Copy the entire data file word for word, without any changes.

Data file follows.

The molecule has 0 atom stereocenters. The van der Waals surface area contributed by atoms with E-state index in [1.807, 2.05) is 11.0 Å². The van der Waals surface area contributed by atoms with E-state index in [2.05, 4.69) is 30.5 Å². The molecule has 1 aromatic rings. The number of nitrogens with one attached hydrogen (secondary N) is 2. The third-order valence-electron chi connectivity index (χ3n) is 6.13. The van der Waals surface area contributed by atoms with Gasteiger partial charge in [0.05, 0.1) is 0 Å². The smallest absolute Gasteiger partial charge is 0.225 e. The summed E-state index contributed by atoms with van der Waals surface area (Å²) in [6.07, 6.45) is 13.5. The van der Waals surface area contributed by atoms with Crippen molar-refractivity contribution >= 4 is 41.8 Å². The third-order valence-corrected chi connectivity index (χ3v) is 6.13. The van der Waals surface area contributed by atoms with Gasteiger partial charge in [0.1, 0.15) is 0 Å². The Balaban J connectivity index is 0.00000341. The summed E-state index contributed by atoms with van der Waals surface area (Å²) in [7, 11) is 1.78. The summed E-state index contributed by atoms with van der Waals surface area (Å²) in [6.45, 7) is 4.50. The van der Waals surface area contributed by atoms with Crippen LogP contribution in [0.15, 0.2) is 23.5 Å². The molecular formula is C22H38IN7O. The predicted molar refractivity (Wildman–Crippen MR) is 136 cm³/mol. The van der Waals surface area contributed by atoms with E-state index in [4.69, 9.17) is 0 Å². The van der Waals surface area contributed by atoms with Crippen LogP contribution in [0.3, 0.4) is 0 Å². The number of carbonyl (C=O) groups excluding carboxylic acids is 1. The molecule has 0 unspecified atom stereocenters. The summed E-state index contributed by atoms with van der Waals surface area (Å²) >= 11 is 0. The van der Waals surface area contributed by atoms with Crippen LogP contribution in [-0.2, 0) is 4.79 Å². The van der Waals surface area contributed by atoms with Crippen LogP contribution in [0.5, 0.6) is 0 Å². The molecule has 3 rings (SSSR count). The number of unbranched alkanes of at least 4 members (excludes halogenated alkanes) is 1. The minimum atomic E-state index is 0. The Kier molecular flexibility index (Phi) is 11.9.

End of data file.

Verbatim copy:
The molecule has 0 atom stereocenters. The van der Waals surface area contributed by atoms with E-state index in [1.807, 2.05) is 11.0 Å². The van der Waals surface area contributed by atoms with E-state index in [2.05, 4.69) is 30.5 Å². The molecule has 1 aromatic rings. The number of nitrogens with one attached hydrogen (secondary N) is 2. The third-order valence-electron chi connectivity index (χ3n) is 6.13. The van der Waals surface area contributed by atoms with Gasteiger partial charge in [0.05, 0.1) is 0 Å². The smallest absolute Gasteiger partial charge is 0.225 e. The summed E-state index contributed by atoms with van der Waals surface area (Å²) in [6.07, 6.45) is 13.5. The van der Waals surface area contributed by atoms with Crippen molar-refractivity contribution >= 4 is 41.8 Å². The third-order valence-corrected chi connectivity index (χ3v) is 6.13. The van der Waals surface area contributed by atoms with Gasteiger partial charge in [0.1, 0.15) is 0 Å². The Balaban J connectivity index is 0.00000341. The summed E-state index contributed by atoms with van der Waals surface area (Å²) in [7, 11) is 1.78. The summed E-state index contributed by atoms with van der Waals surface area (Å²) in [6.45, 7) is 4.50. The van der Waals surface area contributed by atoms with Crippen LogP contribution in [0.15, 0.2) is 23.5 Å². The molecular formula is C22H38IN7O. The predicted molar refractivity (Wildman–Crippen MR) is 136 cm³/mol. The van der Waals surface area contributed by atoms with E-state index in [4.69, 9.17) is 0 Å². The van der Waals surface area contributed by atoms with Crippen LogP contribution in [0.3, 0.4) is 0 Å². The number of carbonyl (C=O) groups excluding carboxylic acids is 1. The molecule has 0 unspecified atom stereocenters. The summed E-state index contributed by atoms with van der Waals surface area (Å²) >= 11 is 0. The van der Waals surface area contributed by atoms with Crippen LogP contribution in [-0.2, 0) is 4.79 Å². The van der Waals surface area contributed by atoms with Crippen LogP contribution in [0.5, 0.6) is 0 Å². The molecule has 3 rings (SSSR count). The number of unbranched alkanes of at least 4 members (excludes halogenated alkanes) is 1. The minimum atomic E-state index is 0. The Kier molecular flexibility index (Phi) is 11.9.